Andorra is a brilliantly sunny listen. Situated in that balmy oasis where Burt Bacharach shoots pool with the Beatles (post-acid), you could wish for no better accompaniment to an afternoon under the palm trees. Beaming pop melodies frolic happily with lush harmonies and retro tape-delay-soaked psych-outs. A chirping pixie-flute pipes a jig whilst a cheerful sage jams bluesily on the Hammond and John Lennon passes round the daiquiris. Caribou’s latest is a gorgeous, psychedelic wonder-piece. And yet, where so many large-scale psychedelic odysseys veer dangerously towards irrelevance outside of La-la Land, Caribou keeps his feet on the ground. Most of these songs, though they sound at first like the national anthem of the aforementioned imaginary country, are in fact about relationships between faint, human beings, not bodhisattvas.
There’s a cunning narrative mise en scene involved. For example, track four, “She’s The One”, expresses Caribou’s conviction that a certain girl certainly is the one for him. On the very next track, “Desiree” (this is the girl’s name), we find him addressing her in person and going on to inform her of this newfound conviction. “Desiree”, he says, “my mind’s made up.” Lucky chap, he being a psychedelic music-master and all, he has beautiful spiraling harps behind him to enforce his statement. The very next thing you know, track six, she’s waking up next to him. “When she opens her eyes, she says she feels better.” A night with Caribou and his charming druid orchestra is an effective tonic, it would seem.
There’s some pain involved. Something about being “back here again… you told me things would have changed,” suggesting he might be caught up in some kind of self-destructive cycle of desire, ennui and revulsion. But you don't have to listen to these bits. Focus instead on the sumptuous orchestration; the clattering grandeur of three drum kits panned across the stereo field; these positive elements.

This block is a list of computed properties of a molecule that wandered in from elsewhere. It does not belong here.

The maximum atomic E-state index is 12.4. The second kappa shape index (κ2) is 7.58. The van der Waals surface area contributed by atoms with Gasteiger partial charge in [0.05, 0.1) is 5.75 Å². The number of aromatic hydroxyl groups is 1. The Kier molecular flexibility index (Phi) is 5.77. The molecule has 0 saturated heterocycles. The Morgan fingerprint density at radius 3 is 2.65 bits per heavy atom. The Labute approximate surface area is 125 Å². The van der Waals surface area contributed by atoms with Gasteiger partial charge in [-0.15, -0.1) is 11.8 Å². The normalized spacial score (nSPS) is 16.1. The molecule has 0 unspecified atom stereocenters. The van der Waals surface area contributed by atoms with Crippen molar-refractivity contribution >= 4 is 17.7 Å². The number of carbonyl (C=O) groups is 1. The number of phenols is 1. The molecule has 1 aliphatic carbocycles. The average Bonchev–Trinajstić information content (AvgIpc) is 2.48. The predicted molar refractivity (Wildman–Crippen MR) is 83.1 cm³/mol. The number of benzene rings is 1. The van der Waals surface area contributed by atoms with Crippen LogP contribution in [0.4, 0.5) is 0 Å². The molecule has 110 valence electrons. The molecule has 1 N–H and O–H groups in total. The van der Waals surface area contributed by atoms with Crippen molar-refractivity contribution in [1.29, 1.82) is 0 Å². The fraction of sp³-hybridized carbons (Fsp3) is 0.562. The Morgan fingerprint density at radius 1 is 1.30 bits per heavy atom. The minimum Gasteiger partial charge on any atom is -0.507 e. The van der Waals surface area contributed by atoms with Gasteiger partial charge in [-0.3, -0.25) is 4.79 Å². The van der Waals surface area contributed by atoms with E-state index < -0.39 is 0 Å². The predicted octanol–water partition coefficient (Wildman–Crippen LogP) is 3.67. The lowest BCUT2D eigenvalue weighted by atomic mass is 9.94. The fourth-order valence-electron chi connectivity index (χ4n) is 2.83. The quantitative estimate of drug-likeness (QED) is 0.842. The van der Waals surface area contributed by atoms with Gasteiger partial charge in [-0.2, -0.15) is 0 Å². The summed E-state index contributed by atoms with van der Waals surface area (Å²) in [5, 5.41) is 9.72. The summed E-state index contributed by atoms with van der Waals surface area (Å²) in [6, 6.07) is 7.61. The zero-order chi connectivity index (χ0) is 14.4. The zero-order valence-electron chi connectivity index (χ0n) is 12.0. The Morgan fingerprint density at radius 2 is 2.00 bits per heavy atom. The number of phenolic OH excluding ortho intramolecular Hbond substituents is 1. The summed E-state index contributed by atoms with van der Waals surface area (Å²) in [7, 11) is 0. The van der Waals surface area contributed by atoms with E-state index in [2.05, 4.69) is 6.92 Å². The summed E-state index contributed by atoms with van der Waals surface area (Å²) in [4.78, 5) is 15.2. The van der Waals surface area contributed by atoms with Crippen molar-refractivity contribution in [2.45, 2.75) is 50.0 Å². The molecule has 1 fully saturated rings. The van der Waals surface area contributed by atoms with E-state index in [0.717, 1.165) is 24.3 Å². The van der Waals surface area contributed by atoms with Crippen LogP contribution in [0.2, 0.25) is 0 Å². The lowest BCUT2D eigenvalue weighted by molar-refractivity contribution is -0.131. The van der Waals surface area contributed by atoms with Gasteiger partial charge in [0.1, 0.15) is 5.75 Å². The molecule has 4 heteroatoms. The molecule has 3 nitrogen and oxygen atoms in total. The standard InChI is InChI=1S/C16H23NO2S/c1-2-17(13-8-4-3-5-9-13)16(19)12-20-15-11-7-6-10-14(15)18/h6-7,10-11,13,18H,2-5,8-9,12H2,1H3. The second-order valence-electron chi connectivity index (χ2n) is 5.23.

Caribou’s early stuff is a lot dancier than most of the material here, sort of like acid house played by a scruffed-up indie kid with a dusty old sampler he found in a cupboard (he did, in fact, find a sampler in a cupboard). But towards the end of Andorra, the spirit of the dance floor comes bounding back over the hills once more. Penultimate track, “Irene”, makes use of a wonderful vintage drum machine, padded out with some wonky organ, til it sounds quite pastoral. Album-closer “Niobe” employs a pumping four-on-the floor feel and some almost snarly acid-esque saw-wave synth lines.
I’m not sure who Irene or Niobe are in relation to Desiree. If the implication is that there’s a bit of crafty Janus-facing going on, it very well may be the case that they are simply girls he used to know back in his raving days, hence the dance-music references. Perhaps they are deities. I suppose it’s none of our business. Whatever. In Andorra, Caribou has crafted a beautiful slice of heartfelt and inventive psychedelia to warm even the coldest of hearts. …Caribou is the new Tambourine Man?